Then a figure perched on his right shoulder, which Casper imagines to be Sigmund, adjusts his gerbil-size halo, and says, "Don't listen to that meatball. Sure, you're clumsy. But worse, you are a lonely basket case. And you have to do something about it." Peering down over Casper's shoulder, he adds. "And for God's, sake zip your fly."
"And the best part," the announcer continues. "Is that all that you and your new-found soul-mate have to do is simply chat—for three short minutes." He holds up three fingers. "Then, you will hear Joanne strike the gong again."
"Just three lousy minutes," says Sigmund, massaging his shoulder. "Just a few laps on the wheel."
"At that time," says the announcer. "The men will move to the table with the next highest number of the female they have been assigned, and so forth, until you've met all three potential mates." He wraps up with a bad imitation of Elmer Fudd. "Th-that's all, f-folks."
Casper tears his focus from his befuddled psyche long enough to check on Joanne. He sees that her eyes are riveted on the announcer and that she's moving her lips. She looks confused and Casper feels sorry for her. He likes chubby women, and imagines them cuddling on his couch.
Then, like a call to prayer in a Tibetan monastery, a bong reverberates through the room, and the men rise to their feet.
"It's down to mano a womano now," Sigmund says, then hops off his shoulder, slapping Casper's butt on the way down.
When he locates the table with someone wearing number seven—lucky seven, he hopes—Casper is confronted by a newspaper suspended where a face should be. As he sits down, the paper slowly descends, unveiling a cadaverous female face framed by iridescent purple bangs. A silver ring, big enough for a hitching post, dangles from her nose, and a cross is suspended from a thick chain around her neck, resting on a black coat that matches her ebony lipstick.
This creature is apparently alive, because a dark slash where her eyebrow should be slithers upward as she gives Casper the once-over. "You don't look like someone who digs the Banshees," she says. "I specifically put on the form that I wanted to meet other Goths."
Goth, Moonie, or Nazi—it doesn't really matter to Casper, because he is desperate to connect. He remembers what the doctor told him and closes his eyes to transform her ghoulish face into a female Bozo. And when he opens them, he's surprised to see that red tufts of hair have sprung from her head, gaudy rouge adorns her ashen cheeks, and a glistening crimson ball has replaced her nose. In a burst of witty inspiration, Casper says, "I know Gothic."
She shoves her cross at him, as if warding off a vampire.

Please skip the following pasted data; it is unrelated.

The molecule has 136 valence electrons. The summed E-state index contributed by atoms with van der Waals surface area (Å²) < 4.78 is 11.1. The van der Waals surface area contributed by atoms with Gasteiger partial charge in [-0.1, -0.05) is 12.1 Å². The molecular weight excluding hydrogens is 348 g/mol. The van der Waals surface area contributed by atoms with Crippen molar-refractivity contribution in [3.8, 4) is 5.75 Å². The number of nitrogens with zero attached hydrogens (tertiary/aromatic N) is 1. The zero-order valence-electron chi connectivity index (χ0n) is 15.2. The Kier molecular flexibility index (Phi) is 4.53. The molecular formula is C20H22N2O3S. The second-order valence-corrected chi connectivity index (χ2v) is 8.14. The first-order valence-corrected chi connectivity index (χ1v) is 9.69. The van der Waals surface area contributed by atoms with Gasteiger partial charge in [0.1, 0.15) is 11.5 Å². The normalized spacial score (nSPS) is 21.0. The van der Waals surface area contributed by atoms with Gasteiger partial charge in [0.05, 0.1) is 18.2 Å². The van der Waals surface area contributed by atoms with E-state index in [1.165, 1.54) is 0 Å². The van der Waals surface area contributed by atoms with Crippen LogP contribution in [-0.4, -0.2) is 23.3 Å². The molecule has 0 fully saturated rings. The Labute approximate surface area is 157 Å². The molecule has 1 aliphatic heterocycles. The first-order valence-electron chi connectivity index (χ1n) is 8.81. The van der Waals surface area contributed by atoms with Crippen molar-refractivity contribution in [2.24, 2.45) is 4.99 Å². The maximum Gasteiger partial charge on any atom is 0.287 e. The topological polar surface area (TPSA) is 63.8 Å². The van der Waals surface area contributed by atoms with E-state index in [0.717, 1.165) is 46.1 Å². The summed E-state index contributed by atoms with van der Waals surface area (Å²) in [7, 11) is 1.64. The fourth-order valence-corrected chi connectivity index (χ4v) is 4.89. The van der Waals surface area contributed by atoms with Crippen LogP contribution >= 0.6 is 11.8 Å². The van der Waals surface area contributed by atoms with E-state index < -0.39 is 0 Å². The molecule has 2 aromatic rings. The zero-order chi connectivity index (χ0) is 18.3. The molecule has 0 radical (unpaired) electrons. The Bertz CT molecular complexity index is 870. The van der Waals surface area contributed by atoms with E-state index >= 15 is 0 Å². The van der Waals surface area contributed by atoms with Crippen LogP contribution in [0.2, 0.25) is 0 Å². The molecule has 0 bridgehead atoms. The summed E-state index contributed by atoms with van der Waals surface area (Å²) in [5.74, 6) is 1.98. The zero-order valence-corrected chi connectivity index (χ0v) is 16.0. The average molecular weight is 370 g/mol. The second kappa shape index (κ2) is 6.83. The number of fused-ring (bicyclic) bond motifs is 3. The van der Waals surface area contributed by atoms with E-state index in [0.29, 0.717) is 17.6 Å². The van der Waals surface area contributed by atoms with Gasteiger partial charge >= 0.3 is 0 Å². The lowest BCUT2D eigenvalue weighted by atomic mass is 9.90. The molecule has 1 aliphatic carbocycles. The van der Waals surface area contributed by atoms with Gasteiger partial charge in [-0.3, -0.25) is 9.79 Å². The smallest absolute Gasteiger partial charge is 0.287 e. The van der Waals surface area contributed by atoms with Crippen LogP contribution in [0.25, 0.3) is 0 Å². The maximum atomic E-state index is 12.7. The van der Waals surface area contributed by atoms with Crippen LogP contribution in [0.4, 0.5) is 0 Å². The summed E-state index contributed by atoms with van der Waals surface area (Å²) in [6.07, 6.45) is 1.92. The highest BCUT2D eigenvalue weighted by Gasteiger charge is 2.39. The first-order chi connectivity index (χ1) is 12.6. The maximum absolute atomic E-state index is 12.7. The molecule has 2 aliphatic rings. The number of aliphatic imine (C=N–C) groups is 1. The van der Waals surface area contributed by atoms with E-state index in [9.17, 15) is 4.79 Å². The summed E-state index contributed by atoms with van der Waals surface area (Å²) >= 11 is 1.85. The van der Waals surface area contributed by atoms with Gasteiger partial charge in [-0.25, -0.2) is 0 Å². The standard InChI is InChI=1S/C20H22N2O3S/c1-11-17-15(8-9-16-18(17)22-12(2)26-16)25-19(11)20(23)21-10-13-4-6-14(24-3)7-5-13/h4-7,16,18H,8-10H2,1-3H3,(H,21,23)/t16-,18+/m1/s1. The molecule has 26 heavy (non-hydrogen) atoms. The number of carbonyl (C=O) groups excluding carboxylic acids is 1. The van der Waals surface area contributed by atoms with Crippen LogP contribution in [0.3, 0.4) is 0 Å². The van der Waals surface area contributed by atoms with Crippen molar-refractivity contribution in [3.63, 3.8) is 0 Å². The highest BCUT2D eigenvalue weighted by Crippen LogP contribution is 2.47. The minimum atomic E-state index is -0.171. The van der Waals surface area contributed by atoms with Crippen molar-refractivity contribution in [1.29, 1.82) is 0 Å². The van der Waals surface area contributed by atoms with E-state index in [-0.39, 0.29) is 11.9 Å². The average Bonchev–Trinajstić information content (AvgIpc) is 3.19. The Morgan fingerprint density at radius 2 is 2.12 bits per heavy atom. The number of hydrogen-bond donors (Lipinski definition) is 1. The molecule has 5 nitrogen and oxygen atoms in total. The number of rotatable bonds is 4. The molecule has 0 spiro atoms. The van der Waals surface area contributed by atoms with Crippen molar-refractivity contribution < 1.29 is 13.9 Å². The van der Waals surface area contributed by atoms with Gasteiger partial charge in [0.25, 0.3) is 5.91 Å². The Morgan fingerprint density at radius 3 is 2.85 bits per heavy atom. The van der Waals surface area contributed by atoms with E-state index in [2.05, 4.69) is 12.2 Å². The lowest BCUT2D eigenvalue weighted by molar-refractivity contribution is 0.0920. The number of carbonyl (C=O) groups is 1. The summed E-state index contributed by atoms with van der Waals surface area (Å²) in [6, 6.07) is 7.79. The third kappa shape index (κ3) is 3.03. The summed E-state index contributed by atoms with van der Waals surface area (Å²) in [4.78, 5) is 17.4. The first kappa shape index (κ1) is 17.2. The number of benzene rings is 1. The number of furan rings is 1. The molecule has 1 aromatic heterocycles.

"Architecture," he says.
Her other Nike logo crawls up to meet the first.
"Cathedrals. Flying buttresses. And gargoyles."
As her face begins to morph back to a corpse-like pallor, he panics, reaches out, and squeezes her bulbous red nose.
"Aaah," she howls, turning the noisy ballroom silent as communion at Notre Dame. She glares at him and snaps open her newspaper.
While Casper waits for the three minutes to end, he twists his neck trying to read an article on acne.
Finally, the gong finally sounds and Casper he gets up and fights off despair by imagining himself as Rocky Balbo, dragging his torn and bleeding body off the stool for the next round. Stealing a glance at Joanne, he's surprised when she looks back, but before he can shout, "Adrian," he is distracted—by a striking woman who appears in front of him like a goddess on a throne, and she's wearing number seventeen. Silken chestnut hair flows like honey across her milky-white shoulders and pomegranate-red lips, swollen to the size of bicycle tires, put Angelina Jolie's to shame. Beneath this extraordinary sensuality exudes an aura of pure innocence. This is a Madonna—a vulnerable one to boot.
As he makes the Sign of the Cross and sits down, Casper decides to ditch the clown trick. But without a gimmick his synapses can only spasm. He needs to be led.
"Name?" she asks.
Her smile illuminates the ballroom as she checks off his name on a form. "Like the ghost, huh? My name is Margo." She snaps her gum and jabs a pencil at him. "You got a job?"
Casper's nods like a happy Cocker Spaniel.
She raises gossamer eyebrows. "And that would be?"
"I'm a market research specialist. I research markets. But not grocery markets or—"
"Uh-huh," Margo says, making another mark in her notebook. "And that pays what?"